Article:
[Lightning-dev] Trustless Watchtowers
ZmnSCPxj at protonmail.com
Thu Nov 15 08:23:36 UTC 2018
Good morning Conner,
> > > From my bare knowledge of go, it seems data structures and messages so far,
> > > without actual logic, but please inform me if I am incorrect.
> > Much of the server side has been implemented, which accepts encrypted blobs from
> > watchtower clients and stores them. The functionality related to scanning blocks
> > and publishing justice txns has also been implemented, but has not been merged
> > yet. The big remaining task is to integrate the client such that it properly
> > backs up states after receiving revocations from the remote peer.
Is the server in a different repo from lnd?
I suppose I should look at non-c-lightning repos more often.
> > > Note however that watchtowers would require to keep all encrypted blobs that
> > > are keyed to the same partial txid. I.e. watchtowers need to store the pair
> > > in a set with the set looking at the entire txid+blob as the identity of the
> > > object. Otherwise it would be possible, if your watchtower is identified by
> > > your counterparty, for the counterparty to give the commitment transaction's
> > > txid with a randomly-generated blob to your watchtower before it gives the
> > > revocation key to you.
> > > I have described the above problem before here:
> > > https://lists.linuxfoundation.org/pipermail/lightning-dev/2018-April/001203.html
> > > with an unsatisfactory solution.
> > Indeed, this was great observation! The tower can't be sure which client is
> > uploading the "real" blob either. In light of that, the chosen design uses a
> > two level bucketing structure that maps:
> > <txid[:16]> -> client_pubkey1 : encrypted_blob1
> > -> client_pubkey2 : encrypted_blob2
> > ensuring that different client's can't overwrite each other. Further, the tower
> > will only store one blob for a given txid per client. Upon decryption, the tower
> > would learn that only one of this a valid update (and possibly delete state for
> > the offender).
> > > However, this remains your counterparty best avenue of attack, is to simply
> > > spam your watchtower until it runs out of resources and crashes.
> > The client pubkeys described above are tied to what we've been referring to as a
> > session. In order for a client to facilitate the attack described above, they
> > would have to pay the tower for multiple sessions tied to different ephemeral
> > session keys.
> > A session grants the client the ability to store up to N blobs, where N would be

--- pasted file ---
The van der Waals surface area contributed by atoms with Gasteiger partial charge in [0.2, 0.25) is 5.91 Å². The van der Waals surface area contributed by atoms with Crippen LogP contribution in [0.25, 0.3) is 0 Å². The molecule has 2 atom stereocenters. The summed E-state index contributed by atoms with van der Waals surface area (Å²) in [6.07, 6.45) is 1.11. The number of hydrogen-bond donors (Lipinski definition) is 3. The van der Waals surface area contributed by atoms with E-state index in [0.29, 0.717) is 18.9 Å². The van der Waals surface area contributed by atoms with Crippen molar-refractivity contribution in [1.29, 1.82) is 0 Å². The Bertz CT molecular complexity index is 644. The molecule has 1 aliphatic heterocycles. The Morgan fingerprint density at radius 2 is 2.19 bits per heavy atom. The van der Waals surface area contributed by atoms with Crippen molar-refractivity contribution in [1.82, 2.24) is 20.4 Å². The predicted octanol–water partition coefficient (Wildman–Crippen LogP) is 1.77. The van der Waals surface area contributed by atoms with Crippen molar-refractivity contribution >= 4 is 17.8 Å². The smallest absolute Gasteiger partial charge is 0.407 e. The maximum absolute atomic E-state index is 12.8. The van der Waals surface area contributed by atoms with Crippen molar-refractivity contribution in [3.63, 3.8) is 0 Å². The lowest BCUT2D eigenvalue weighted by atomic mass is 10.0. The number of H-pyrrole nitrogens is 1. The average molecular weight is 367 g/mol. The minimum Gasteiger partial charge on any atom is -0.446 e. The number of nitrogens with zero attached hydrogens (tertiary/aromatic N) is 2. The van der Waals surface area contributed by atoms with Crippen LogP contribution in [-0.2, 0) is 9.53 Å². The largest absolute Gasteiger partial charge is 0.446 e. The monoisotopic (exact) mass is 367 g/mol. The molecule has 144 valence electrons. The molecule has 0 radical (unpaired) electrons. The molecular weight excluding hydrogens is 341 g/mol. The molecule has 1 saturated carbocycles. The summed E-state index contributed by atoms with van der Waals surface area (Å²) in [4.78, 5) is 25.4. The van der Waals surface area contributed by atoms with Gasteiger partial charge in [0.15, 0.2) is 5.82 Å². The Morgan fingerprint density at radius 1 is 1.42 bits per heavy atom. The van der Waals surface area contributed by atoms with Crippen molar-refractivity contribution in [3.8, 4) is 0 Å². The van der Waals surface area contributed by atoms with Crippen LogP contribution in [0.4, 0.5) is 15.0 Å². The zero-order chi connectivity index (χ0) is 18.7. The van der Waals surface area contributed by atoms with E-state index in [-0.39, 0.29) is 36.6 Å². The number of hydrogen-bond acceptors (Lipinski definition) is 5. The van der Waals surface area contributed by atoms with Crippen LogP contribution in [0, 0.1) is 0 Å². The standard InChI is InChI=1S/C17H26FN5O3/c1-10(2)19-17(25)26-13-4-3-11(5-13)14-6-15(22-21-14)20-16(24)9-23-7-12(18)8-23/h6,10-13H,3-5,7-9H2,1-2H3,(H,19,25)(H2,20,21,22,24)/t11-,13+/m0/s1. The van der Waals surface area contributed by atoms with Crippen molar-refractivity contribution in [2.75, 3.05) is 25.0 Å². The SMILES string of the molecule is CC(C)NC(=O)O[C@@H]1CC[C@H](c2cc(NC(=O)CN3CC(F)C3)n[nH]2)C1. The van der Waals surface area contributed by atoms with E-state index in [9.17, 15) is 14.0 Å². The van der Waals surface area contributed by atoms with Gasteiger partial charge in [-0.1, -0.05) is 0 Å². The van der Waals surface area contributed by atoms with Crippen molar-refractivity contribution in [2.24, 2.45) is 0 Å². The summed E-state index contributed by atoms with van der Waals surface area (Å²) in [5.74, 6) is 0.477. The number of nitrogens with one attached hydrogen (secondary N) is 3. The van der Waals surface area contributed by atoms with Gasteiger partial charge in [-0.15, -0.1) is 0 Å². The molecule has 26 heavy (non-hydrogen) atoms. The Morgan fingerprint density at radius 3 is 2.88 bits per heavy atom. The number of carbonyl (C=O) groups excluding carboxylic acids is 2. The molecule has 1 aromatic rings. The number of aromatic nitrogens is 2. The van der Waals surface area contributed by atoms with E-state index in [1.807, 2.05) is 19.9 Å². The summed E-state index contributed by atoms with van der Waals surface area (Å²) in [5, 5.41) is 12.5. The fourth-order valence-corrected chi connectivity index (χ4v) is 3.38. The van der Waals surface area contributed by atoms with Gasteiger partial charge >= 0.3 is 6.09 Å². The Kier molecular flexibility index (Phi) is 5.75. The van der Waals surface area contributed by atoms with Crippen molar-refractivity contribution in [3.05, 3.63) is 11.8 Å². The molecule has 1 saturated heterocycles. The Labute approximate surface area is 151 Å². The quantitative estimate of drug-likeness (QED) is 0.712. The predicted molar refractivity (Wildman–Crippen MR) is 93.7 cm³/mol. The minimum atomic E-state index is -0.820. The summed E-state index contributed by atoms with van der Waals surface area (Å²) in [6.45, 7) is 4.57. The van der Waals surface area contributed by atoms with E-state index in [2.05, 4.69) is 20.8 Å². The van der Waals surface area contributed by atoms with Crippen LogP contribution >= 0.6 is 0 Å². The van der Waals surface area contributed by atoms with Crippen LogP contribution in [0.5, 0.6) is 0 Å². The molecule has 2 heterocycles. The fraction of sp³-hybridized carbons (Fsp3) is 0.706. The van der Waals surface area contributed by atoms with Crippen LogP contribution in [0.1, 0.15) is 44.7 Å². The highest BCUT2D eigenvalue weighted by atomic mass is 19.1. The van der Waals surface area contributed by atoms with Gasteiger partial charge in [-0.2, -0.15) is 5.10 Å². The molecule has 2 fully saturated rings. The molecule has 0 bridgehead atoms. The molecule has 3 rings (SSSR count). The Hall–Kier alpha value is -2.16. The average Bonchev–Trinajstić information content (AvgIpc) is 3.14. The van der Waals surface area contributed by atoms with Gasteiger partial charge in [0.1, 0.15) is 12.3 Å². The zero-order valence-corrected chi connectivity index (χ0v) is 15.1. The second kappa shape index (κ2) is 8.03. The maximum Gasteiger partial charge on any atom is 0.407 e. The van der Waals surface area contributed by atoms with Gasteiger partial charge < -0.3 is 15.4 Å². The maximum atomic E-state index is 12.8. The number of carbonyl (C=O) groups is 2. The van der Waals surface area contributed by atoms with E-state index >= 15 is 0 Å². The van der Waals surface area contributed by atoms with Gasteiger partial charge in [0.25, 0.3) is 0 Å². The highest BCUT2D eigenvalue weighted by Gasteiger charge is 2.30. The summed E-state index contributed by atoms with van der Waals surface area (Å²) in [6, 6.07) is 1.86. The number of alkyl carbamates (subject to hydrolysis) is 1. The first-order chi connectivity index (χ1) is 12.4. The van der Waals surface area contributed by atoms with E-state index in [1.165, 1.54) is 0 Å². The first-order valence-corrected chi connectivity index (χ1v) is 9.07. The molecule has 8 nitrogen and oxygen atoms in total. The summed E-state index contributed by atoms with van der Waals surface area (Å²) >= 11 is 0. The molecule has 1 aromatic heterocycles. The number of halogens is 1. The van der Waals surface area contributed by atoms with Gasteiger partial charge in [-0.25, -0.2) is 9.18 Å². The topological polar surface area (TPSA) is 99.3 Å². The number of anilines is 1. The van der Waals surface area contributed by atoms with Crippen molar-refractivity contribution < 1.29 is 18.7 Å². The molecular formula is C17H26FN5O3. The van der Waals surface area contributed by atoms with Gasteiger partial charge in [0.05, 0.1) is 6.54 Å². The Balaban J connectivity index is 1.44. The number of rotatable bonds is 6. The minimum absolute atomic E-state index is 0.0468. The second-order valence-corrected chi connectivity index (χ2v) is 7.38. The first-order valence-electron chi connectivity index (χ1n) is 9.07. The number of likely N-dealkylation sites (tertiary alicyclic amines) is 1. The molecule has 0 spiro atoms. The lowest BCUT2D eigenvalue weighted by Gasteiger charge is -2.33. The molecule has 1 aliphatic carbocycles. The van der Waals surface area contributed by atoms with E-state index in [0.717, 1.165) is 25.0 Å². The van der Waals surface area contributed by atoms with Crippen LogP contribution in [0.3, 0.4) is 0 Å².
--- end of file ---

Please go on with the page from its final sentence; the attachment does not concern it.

> > several thousand. Thus, the cost to perform the attack would be many orders of
> > magnitude greater than the cost to back up one channel. In the private tower
> > case, there isn't necessarily payment, though it's more or less assumed that one
> > wouldn't DOS their own tower.
> > In practice, the tower should only ever accept sessions if it can be certain it
> > has the appropriate disk-space to facilitate them, so I don't think
> > there is much
> > risk in the node crashing due to this. Someone could still pay to fill
> > up my tower,
> > but the tower would be compensated appropriately. The tower could also raise
> > it's price point if it detects such behavior.
It seems similar to "ticket" system I proposed in that post also.
Somebody (not in summit, it was some paper whose author I forgot, and whose title I also forgot...) gave a good idea of combining paying the watchtower with checking if the watchtower is actually working.
Basically, we simulate a breach, which releases some money to the watchtower.
If the watchtower correctly fixes the breach, then it gets paid.
If not, we retain our money and can find another watchtower.
However, it seems not so compatible with session system...?
You have to pay to get a session key first, and this cannot be recovered if the watchtower turns out to not actually monitor breaches.
(I suppose the session keys could be low cost, since they are effectively just spam prevention, and watchtowers could charge larger for breach recovery, in which case it may be sensible to have both.)
> > > And if the watchtower identifies the user, then this leaks the privacy of the
> > > user to the watchtower, and what would then be the point of encrypted blob?
> > I believe the same session-based, encrypted-blob approach would work eltoo
> > towers as well, if the concern is primarily about the channel partner presuming
> > the valid blob. The general design should be readily able to serve
> > eltoo clients,
> > with some slight modifications to breach detection and justice txn construction.
> > My greater concern with the update-and-replace model is that it leaks timing
> > information about a particular channel to the tower, since the tower must know
> > which prior state needs replacing. So even though it is possible to make eltoo
> > towers constant-space per channel, IMO we're better off storing all prior
> > encrypted blobs to maintain adequate privacy. On private towers, perhaps this
> > privacy/space tradeoff may acceptable, but not sure if the tradeoff makes sense
> > on public towers.
Indeed, replacement here implies that the watchtower can track channels.
With sessions but not replacement, the watchtower knows a single session belongs to a single node, but does not know how many channels the node has.
However, if so, what txid will eltoo watchtowers watch for?
The trigger transaction will have fixed txid, but is constant for the entire channel lifetime (and thus leaks which channel is being watched).
The update transactions will vary their txid because fees are paid by adding more inputs.
An idea I had before was that the result of sighash function would be the key instead of the txid, since under `SIGHASH_NOINPUT` the same result of the sighash function will be used regardless of additional inputs/outputs/fees on update transactions.
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